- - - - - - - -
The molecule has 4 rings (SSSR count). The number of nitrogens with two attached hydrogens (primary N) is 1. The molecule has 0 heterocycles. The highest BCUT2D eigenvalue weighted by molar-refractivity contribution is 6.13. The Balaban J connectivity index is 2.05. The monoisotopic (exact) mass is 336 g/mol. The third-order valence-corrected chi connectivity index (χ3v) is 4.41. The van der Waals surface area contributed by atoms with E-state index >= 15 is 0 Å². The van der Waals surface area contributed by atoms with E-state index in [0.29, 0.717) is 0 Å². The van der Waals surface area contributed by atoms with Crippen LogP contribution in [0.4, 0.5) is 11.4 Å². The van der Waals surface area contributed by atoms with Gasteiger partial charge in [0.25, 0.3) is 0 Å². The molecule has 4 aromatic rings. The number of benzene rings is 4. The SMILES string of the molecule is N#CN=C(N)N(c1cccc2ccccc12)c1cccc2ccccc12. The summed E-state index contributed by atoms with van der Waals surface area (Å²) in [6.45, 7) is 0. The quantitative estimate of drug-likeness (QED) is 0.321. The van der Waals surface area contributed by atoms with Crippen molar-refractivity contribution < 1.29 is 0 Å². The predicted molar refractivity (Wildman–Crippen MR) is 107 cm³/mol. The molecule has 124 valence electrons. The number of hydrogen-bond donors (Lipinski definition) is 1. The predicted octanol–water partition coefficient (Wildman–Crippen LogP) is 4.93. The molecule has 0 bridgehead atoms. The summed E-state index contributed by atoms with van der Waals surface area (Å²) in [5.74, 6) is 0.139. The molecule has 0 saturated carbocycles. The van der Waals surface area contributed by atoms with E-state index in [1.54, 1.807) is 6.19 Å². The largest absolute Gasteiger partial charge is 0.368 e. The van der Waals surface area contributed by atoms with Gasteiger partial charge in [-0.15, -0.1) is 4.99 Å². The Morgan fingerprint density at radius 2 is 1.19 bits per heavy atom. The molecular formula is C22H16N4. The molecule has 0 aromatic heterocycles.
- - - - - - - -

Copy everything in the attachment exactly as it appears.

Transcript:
The molecule has 4 rings (SSSR count). The number of nitrogens with two attached hydrogens (primary N) is 1. The molecule has 0 heterocycles. The highest BCUT2D eigenvalue weighted by molar-refractivity contribution is 6.13. The Balaban J connectivity index is 2.05. The monoisotopic (exact) mass is 336 g/mol. The third-order valence-corrected chi connectivity index (χ3v) is 4.41. The van der Waals surface area contributed by atoms with E-state index >= 15 is 0 Å². The van der Waals surface area contributed by atoms with E-state index in [0.29, 0.717) is 0 Å². The van der Waals surface area contributed by atoms with Crippen LogP contribution in [0.4, 0.5) is 11.4 Å². The van der Waals surface area contributed by atoms with Gasteiger partial charge in [0.25, 0.3) is 0 Å². The molecule has 4 aromatic rings. The number of benzene rings is 4. The SMILES string of the molecule is N#CN=C(N)N(c1cccc2ccccc12)c1cccc2ccccc12. The summed E-state index contributed by atoms with van der Waals surface area (Å²) in [6.45, 7) is 0. The quantitative estimate of drug-likeness (QED) is 0.321. The van der Waals surface area contributed by atoms with Crippen molar-refractivity contribution < 1.29 is 0 Å². The predicted molar refractivity (Wildman–Crippen MR) is 107 cm³/mol. The molecule has 124 valence electrons. The number of hydrogen-bond donors (Lipinski definition) is 1. The predicted octanol–water partition coefficient (Wildman–Crippen LogP) is 4.93. The molecule has 0 bridgehead atoms. The summed E-state index contributed by atoms with van der Waals surface area (Å²) in [5.74, 6) is 0.139. The molecule has 0 saturated carbocycles. The van der Waals surface area contributed by atoms with E-state index in [1.54, 1.807) is 6.19 Å². The largest absolute Gasteiger partial charge is 0.368 e. The van der Waals surface area contributed by atoms with Gasteiger partial charge in [-0.15, -0.1) is 4.99 Å². The Morgan fingerprint density at radius 2 is 1.19 bits per heavy atom. The molecular formula is C22H16N4. The molecule has 0 aromatic heterocycles.